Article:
Other researchers disagree, noting, among other discrepancies, the absence in typhus of the dramatic gastrointestinal symptoms described by Thucydides.

Typhoid[edit]

A different answer was found in a DNA study of teeth recovered from an ancient Greek burial pit, led by Manolis Papagrigorakis of the University of Athens, which found DNA sequences similar to those of the organism that causes typhoid fever.[13] Symptoms generally associated with typhoid resemble Thucydides' description. They include:

Some aspects of typhoid are at clear variance from Thucydides' description. Scavenger animals do not die from infection with typhoid, the onset of fever in typhoid is typically slow and subtle, and typhoid generally kills later in the disease course. As typhoid is most commonly transmitted through poor hygiene habits and public sanitation conditions, it is an unlikely cause of a plague emerging in Africa and moving into the Greek city states[clarification needed], as reported by Thucydides. Some researchers have disputed the findings from the dental pulp study, citing what they claim are serious methodologic flaws.[14] However, the authors of the original study pointed out that the objections were on a flimsy basis,[15] and the methodology used to produce the disproof has been previously shown to give conflicting results.[16]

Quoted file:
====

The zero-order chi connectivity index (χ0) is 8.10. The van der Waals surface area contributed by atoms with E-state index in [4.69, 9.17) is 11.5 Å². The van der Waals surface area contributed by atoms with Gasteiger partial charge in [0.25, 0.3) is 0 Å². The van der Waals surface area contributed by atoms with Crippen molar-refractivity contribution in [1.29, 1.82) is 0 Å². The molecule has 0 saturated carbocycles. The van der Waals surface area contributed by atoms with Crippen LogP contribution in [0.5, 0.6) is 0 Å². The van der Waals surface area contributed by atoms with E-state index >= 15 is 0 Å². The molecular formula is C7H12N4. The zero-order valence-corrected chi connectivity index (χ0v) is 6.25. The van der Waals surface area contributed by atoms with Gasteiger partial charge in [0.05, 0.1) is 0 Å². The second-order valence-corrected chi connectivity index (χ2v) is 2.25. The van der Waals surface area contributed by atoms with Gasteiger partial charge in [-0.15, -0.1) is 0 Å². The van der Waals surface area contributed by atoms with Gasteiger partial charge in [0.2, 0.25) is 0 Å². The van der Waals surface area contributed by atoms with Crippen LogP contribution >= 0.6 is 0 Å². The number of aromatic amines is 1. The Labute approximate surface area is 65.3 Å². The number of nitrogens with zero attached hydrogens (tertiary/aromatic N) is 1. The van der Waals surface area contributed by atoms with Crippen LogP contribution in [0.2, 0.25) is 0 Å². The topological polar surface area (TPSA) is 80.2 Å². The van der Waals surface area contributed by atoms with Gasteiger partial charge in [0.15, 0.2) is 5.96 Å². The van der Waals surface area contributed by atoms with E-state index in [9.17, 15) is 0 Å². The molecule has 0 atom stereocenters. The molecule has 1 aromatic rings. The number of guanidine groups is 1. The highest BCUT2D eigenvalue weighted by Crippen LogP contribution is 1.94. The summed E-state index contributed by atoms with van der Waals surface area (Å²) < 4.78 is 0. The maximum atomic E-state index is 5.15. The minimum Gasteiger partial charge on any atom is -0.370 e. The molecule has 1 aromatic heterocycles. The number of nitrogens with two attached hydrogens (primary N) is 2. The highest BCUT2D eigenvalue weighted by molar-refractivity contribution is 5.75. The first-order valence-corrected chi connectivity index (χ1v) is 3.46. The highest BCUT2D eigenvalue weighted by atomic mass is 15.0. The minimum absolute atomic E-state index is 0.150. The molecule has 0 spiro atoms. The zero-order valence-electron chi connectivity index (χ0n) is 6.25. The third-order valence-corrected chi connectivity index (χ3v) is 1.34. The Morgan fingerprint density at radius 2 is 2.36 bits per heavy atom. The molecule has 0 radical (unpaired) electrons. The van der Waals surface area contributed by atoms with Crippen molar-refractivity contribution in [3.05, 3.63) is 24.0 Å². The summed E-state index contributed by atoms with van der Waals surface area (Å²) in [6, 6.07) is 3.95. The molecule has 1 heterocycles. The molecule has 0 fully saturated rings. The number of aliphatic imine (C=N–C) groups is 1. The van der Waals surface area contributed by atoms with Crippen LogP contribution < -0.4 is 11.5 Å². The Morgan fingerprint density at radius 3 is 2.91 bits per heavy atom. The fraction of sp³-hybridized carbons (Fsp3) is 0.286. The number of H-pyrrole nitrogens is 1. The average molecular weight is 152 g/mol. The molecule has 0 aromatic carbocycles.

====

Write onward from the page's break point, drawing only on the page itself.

Viral hemorrhagic fever[edit]